Are cockatiels loud? | Cockatiel noise levels

Thinking about adding a cockatiel to your family? It’s important to keep in mind that parrots are not the quietest pets. Are cockatiels loud? Can you keep them in an apartment? Will you ever have a moment of peace again?

Let’s go into cockatiel noise levels to help you figure out whether these Australian parrots make an appropriate pet for you.

Are cockatiels loud?

In the end, it depends on your definition of loudness. Are cockatiels loud compared to an Amazon parrot? No, compared to some of the loudest parrot species, they might as well be mute. Are they loud compared to a goldfish? Well, yeah.

All parrots make noise. After all, most species tend to be very social and can occur in large flocks in the wild. Cockatiels are no different, sometimes travelling in groups of dozens or hundreds of individuals. And how do you stay in contact with someone three trees over? That’s right, you yell.

Cockatiels make a variety of sounds. Probably the most bothersome sound to us humans is their contact call, which really is quite loud and shrill. In fact, it seems that most ‘tiels can get up to 80 decibels with their contact calls, right at the edge of the level that can be harmful to our ears.

If you’ve ever had a cockatiel on your shoulder decide to burst into screams, you’ll know it can definitely cause some ringing in your ears! The upside is that unless your cockatiel is lonely or upset, it should usually not produce too many contact calls.

All in all, cockatiel noise level should be acceptable for most people. They should also be fine in apartments unless you have really sensitive neighbors.

Did you know? As discussed in the article on cockatiels vs cockatoos, a cockatiel is a small species of cockatoo. Luckily cockatiels are not nearly as loud as their larger cousins, which are by far the most noisy parrots to be kept as pets!

Yellow faced cockatiel (Nymphicus hollandicus). | Are cockatiels loud? Full guide to cockatiel noise levels.

Males vs. females

As with some other parrot species, like budgies, there tend to be significant differences in noise levels between male and female cockatiels.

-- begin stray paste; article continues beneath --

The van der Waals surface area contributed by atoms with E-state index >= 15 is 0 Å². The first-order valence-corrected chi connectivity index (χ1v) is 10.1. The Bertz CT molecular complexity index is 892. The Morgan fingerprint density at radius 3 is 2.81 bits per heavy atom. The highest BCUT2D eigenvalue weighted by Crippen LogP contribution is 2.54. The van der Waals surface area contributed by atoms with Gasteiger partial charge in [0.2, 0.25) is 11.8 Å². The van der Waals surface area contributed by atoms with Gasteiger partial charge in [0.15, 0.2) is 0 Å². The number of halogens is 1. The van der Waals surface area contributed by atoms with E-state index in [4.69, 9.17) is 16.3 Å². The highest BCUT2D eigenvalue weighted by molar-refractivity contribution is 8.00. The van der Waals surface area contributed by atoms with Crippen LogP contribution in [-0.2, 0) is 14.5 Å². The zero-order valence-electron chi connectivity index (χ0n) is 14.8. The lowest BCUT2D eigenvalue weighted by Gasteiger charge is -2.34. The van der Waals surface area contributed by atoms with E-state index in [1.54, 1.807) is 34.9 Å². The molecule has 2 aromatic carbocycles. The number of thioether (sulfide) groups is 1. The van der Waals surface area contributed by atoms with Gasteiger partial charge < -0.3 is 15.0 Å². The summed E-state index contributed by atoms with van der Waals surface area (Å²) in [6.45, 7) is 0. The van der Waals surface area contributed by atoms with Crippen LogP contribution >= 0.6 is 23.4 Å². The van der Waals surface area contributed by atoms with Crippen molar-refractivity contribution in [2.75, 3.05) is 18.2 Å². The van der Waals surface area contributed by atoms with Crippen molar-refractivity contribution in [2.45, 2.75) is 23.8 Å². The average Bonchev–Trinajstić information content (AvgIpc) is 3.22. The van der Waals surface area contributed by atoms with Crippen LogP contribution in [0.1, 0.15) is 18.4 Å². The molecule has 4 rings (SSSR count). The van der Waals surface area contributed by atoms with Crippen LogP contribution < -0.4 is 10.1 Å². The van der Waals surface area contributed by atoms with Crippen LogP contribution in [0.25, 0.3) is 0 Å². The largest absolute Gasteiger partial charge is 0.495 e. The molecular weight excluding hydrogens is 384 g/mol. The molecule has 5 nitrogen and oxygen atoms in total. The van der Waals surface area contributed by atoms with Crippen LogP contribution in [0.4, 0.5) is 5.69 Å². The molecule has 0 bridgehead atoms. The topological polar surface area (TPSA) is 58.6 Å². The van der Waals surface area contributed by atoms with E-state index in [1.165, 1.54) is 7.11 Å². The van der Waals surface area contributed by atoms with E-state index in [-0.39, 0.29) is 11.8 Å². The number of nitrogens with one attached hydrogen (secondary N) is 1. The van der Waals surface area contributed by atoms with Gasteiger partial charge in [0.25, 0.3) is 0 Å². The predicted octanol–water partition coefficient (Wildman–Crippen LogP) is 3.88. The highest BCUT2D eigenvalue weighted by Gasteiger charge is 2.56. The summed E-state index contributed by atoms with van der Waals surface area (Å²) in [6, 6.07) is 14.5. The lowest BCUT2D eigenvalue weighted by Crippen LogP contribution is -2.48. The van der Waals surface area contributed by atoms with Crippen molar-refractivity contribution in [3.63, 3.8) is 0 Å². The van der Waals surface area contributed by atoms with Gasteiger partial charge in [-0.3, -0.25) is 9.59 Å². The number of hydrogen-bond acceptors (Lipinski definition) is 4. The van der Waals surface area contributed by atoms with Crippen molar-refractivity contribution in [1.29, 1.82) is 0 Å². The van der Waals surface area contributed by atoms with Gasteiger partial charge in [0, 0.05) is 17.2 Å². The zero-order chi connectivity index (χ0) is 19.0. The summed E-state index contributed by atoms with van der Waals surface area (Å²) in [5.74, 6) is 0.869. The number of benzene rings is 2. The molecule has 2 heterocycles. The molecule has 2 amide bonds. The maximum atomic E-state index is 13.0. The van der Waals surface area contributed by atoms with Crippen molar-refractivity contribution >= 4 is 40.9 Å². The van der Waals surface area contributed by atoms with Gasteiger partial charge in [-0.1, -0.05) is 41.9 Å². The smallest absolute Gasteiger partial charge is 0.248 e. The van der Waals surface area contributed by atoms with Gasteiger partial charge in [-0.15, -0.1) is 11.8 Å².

Male cockatiels use song to attract mates and maintain social bonds. They’re much more likely to spend much of the day singing, tweeting and chirping. Females, on the other hand, tend to stick to just flock calls. There are exceptions, but if you’re worried about noise, a female cockatiel tends to be a better bet.

Keep in mind that because female cockatiels don’t tend to be as musically inclined, they also don’t tend to pick up speech or tunes nearly as well as males. If you’re interested in cockatiel talking and teaching your ‘tiel to imitate your voice, a male might be a good choice.

Tip: We can’t stress enough that getting a female cockatiel is not a guarantee that you’ll end up with a quiet bird. A happy and healthy ‘tiel should usually not be too loud, but keep in mind that birds are just not noise free! A pair of good earplugs are any parrot owner’s best friend.

Are cockatiels loud at night?

One good thing about birds and their noise levels is that you don’t have to be worried about nightly noise. As soon as the lights go off, most cockatiels and other birds go straight to sleep within the span of a few minutes. You might hear the occasional quiet sleep mutter, but not much else.

If your cockatiel is loud at night, there might be something going on. Something could be scaring your bird; they’re prey animals and pretty easily startled. It could help to cover the cage or, alternatively, your cockatiel might like a night light. Even some ambient sounds could ensure good sleep.

When are cockatiels loud?

As we’ve discussed, cockatiels can definitely produce some pretty loud screams. The thing is, though, that they generally don’t, which is why they’re classified as one of the quieter parrot species.

As with other parrots, cockatiel noise levels vary throughout the day. A single ‘tiel or a duo will actually likely be quiet for much of the day, peacefully sleeping, playing with their toys or foraging.

Higher levels of noise might occur if/when:

  • Your cockatiel is bored, lonely or hungry.